Toronto, ON (Feb. 13, 2018) – The insurance industry is facing an urgent call to develop and enhance technology to meet changing consumer demands, reduce costs, and in some cases respond to government mandates. As brokers are an integral component in the sale and distribution of insurance products, IBAC believes that brokers must work together with our insurer partners toward the common goal of integrating new technology solutions. The optimal outcome will ensure that brokers are the primary conduit for electronic communication with consumers who choose the broker channel. By doing this, we will enrich the consumer interface while continuing to support the strong value proposition of the broker.
The Insurance Brokers Association of Canada (IBAC) Technology Committee aims to be a unified broker voice and a national forum through which we may engage with partners and stakeholders to promote the adoption of technology into broker operations and business processes. The committee recently met and approved the following key priorities moving forward:
- Launch of the “IBAC D/X Action Plan” to ensure the national adoption of the Data Exchange (D/X) Model as the method for real-time technology integration between insurance brokers, insurance carriers and partners. This will include plans to develop an assessment of the readiness of insurers and broker management system vendors across Canada, and the creation of a D/X Certification process.
- Identification of off-the-shelf technologies that can be adopted by the industry to enable faster and easier real-time technology integration between brokers and industry partners using the D/X Model.
- Dissemination of the National Broker Technology Survey results.
“IBAC believes that by building broker consensus on the D/X Model, and putting a national focus on real-time technology integration, insurance carriers and partners can make better decisions around their strategies and investments moving forward,” said Peter Braid, IBAC CEO.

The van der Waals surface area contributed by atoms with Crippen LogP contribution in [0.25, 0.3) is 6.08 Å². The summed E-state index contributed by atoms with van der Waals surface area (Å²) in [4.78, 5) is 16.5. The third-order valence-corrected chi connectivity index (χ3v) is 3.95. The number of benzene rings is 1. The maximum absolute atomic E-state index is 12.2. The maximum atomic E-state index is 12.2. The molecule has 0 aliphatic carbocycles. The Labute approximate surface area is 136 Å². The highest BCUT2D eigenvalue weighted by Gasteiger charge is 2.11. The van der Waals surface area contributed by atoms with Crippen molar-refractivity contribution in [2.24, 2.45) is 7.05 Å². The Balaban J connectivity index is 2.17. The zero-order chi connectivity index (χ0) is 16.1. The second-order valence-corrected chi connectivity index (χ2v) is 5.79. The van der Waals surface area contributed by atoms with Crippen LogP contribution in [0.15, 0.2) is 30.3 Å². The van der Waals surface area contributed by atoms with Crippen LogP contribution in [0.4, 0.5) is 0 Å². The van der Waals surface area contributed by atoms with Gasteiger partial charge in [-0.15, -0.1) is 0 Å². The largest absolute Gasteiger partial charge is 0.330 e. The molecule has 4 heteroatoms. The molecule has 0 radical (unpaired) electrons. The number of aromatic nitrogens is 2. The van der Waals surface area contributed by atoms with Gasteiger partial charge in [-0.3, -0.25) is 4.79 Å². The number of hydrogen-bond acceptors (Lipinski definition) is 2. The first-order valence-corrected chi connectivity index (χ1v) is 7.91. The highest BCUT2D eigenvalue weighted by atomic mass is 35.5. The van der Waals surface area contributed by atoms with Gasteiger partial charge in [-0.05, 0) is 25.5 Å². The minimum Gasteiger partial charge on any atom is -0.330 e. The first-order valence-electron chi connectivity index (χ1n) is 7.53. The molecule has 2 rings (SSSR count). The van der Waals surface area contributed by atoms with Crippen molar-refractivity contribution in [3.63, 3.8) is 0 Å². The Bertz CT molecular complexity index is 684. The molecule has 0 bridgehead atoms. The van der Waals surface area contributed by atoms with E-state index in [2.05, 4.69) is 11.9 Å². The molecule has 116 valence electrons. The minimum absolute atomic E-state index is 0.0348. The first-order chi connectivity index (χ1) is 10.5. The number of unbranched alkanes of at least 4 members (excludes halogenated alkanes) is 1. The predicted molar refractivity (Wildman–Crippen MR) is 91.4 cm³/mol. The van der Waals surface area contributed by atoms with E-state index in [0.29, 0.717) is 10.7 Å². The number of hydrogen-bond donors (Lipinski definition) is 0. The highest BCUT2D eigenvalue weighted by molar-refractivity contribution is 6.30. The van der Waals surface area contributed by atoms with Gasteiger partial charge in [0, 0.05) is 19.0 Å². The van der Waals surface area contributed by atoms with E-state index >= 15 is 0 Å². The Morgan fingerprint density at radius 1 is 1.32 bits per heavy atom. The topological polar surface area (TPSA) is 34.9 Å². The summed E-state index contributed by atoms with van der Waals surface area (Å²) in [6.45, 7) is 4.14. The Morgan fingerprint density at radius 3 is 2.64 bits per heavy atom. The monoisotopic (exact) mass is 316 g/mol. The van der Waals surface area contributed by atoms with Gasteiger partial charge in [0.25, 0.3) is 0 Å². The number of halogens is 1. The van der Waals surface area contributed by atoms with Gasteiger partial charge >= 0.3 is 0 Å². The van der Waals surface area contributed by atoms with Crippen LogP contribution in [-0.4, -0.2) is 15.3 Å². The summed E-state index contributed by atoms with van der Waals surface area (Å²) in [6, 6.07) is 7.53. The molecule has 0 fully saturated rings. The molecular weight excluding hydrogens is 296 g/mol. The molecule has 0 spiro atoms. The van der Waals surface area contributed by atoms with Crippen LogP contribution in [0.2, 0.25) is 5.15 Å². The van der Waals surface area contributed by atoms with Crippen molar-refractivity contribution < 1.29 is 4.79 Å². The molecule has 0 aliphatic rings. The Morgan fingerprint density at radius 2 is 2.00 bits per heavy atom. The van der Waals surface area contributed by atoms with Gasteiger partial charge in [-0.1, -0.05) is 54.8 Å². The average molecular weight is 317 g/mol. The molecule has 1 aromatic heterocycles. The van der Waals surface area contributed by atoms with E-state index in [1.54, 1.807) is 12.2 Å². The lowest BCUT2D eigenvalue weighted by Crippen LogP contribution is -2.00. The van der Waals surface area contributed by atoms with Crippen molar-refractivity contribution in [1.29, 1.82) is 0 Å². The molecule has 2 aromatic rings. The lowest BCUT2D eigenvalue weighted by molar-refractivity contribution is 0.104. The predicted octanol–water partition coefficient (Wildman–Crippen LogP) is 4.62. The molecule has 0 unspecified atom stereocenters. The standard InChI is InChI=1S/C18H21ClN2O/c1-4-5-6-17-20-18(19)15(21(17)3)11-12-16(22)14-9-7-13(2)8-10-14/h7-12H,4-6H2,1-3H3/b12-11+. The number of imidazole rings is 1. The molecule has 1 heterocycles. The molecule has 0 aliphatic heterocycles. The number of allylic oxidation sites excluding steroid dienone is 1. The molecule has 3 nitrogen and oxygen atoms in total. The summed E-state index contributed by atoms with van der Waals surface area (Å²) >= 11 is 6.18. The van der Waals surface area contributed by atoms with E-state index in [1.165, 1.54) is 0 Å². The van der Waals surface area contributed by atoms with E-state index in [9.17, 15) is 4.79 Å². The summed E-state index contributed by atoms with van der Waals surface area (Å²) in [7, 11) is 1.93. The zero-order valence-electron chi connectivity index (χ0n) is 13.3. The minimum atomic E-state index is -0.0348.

The Data Exchange (D/X) Model operates on the following key principals:
- Transactions that start in a Broker Management System (BMS) must finish in the BMS.
- Data flows between systems must occur electronically and transparently, and without user intervention.
- All data transmissions must strictly adhere to CSIO standards.
- XML data that flows to a company’s system must be processed and returned in real-time (or, alternatively, processed and sent back via CSIOnet, using BMS download procedures).
- Workflows must avoid connections to, and broker use of, an insurer’s web portal.
- Translations must be addressed on the insurer’s side of the transmission – not on the broker’s side.
“There is a lot of work to be done to achieve real-time technology integration. However, with the clear objectives of the D/X Model and the significant ongoing investments in technology modernization by insurers, we have never been in a better position to actually make this happen, and we’re already seeing significant steps in this direction,” said Kim Opheim, Consultant, Broker Technology & Innovation, IBAC.
Founded in 1921, the Insurance Brokers Association of Canada is a federation of 11 provincial and regional associations of property and casualty insurance brokers across Canada. These associations represent approximately 36,000 insurance brokers in virtually every community across the country. As a not for profit organization, IBAC is neither an insurance company nor does it sell insurance products or represent insurance companies.
SOURCE: Insurance Brokers Association of Canada (IBAC)Tags: IBAC